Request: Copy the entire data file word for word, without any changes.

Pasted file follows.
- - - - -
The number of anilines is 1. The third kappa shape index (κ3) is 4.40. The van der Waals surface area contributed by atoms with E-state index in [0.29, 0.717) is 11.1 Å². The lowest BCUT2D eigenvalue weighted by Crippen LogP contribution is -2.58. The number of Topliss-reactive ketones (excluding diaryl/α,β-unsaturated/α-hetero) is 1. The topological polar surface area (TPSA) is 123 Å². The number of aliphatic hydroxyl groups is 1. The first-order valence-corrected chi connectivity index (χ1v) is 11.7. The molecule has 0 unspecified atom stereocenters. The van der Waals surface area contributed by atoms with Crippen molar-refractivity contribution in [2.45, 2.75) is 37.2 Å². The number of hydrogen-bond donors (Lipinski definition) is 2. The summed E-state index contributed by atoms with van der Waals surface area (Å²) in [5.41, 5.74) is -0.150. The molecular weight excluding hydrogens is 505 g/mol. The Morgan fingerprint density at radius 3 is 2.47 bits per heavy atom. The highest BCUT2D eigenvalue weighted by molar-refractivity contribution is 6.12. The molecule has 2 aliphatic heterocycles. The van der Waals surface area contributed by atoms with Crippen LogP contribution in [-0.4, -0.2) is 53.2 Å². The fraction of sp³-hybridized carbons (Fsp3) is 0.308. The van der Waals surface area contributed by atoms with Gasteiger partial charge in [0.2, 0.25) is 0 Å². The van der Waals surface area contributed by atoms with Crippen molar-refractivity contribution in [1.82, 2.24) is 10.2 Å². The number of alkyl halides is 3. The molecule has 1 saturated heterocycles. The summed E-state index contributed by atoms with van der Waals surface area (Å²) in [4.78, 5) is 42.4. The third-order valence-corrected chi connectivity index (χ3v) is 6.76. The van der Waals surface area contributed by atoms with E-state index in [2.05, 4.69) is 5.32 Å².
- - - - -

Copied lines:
The number of anilines is 1. The third kappa shape index (κ3) is 4.40. The van der Waals surface area contributed by atoms with E-state index in [0.29, 0.717) is 11.1 Å². The lowest BCUT2D eigenvalue weighted by Crippen LogP contribution is -2.58. The number of Topliss-reactive ketones (excluding diaryl/α,β-unsaturated/α-hetero) is 1. The topological polar surface area (TPSA) is 123 Å². The number of aliphatic hydroxyl groups is 1. The first-order valence-corrected chi connectivity index (χ1v) is 11.7. The molecule has 0 unspecified atom stereocenters. The van der Waals surface area contributed by atoms with Crippen molar-refractivity contribution in [2.45, 2.75) is 37.2 Å². The number of hydrogen-bond donors (Lipinski definition) is 2. The summed E-state index contributed by atoms with van der Waals surface area (Å²) in [5.41, 5.74) is -0.150. The molecular weight excluding hydrogens is 505 g/mol. The Morgan fingerprint density at radius 3 is 2.47 bits per heavy atom. The highest BCUT2D eigenvalue weighted by molar-refractivity contribution is 6.12. The molecule has 2 aliphatic heterocycles. The van der Waals surface area contributed by atoms with Crippen LogP contribution in [-0.4, -0.2) is 53.2 Å². The fraction of sp³-hybridized carbons (Fsp3) is 0.308. The van der Waals surface area contributed by atoms with Gasteiger partial charge in [0.2, 0.25) is 0 Å². The van der Waals surface area contributed by atoms with Crippen molar-refractivity contribution in [1.82, 2.24) is 10.2 Å². The number of alkyl halides is 3. The molecule has 1 saturated heterocycles. The summed E-state index contributed by atoms with van der Waals surface area (Å²) in [4.78, 5) is 42.4. The third-order valence-corrected chi connectivity index (χ3v) is 6.76. The van der Waals surface area contributed by atoms with E-state index in [2.05, 4.69) is 5.32 Å².